WARSAW, Poland (AP) — Poland's top justice official said Friday that prosecutors were overzealous while trying to obtain secret recordings of a compromising conversation between two top officials that threatens to topple the government
The weekly magazine Wprost last weekend released secret tapes of talks between The National Bank of Poland chief, Marek Belka, and Interior Minister Bartlomiej Sienkiewicz in which they appear to be colluding over how the bank could help the governing party win re-election in 2015.
That would violate the bank's independence, which is against Polish law. Prime Minister Donald Tusk has said that early elections might be needed to solve the situation. On Wednesday, prosecutors were filmed trying to rip a laptop out of the hands of Wprost's chief editor. He resisted, saying he was protecting his anonymous source, and the officials left empty handed.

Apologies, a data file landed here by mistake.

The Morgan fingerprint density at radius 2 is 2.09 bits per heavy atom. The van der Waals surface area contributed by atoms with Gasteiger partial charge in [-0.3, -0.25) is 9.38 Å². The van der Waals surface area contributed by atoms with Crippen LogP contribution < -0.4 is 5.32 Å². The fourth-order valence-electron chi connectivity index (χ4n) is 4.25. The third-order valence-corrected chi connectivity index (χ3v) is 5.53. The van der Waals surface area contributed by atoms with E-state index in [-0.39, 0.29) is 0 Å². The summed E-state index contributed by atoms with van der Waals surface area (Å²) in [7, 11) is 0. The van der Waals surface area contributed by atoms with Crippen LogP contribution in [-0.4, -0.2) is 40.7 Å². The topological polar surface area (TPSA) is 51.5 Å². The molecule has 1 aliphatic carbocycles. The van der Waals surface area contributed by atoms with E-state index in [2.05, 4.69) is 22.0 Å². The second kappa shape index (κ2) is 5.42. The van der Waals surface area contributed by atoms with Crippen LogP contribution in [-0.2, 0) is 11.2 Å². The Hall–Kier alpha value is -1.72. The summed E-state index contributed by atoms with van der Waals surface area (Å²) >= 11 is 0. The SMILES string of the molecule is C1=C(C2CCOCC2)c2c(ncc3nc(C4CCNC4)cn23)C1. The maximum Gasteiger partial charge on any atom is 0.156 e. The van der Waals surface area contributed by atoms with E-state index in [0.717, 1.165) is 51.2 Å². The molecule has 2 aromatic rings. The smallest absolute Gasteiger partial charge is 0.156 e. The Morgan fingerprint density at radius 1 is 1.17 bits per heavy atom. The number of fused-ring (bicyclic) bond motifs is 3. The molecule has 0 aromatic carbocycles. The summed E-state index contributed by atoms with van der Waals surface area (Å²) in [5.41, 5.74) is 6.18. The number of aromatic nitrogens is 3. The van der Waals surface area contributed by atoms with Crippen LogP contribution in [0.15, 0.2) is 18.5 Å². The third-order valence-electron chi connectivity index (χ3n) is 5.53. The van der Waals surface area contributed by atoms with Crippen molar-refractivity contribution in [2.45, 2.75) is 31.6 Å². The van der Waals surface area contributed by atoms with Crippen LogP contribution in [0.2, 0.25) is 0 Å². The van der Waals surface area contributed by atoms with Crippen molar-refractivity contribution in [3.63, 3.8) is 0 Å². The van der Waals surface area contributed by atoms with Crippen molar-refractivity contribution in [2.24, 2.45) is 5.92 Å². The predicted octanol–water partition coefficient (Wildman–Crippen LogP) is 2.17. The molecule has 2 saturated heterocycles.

Justice Minister Marek Biernacki said Friday the prosecutors failed to assure Wprost that its source was protected and used "inadequate measures" that led the situation to escalate. He said those efforts have "compromised" the prosecutors.
Prosecutors' spokeswoman Renata Mazur disagreed, saying everything was done according to the law, but the hostile attitude of the chief editor and of reporters there blocked a positive effect. Mazur also told The Associated Press the suspect in the eavesdropping investigation, a restaurant manager identified only as Lukasz N., has been released on bail after being questioned and was barred from leaving Poland.
Employees of the Warsaw restaurant where the conversation was bugged refused Friday to talk to the AP.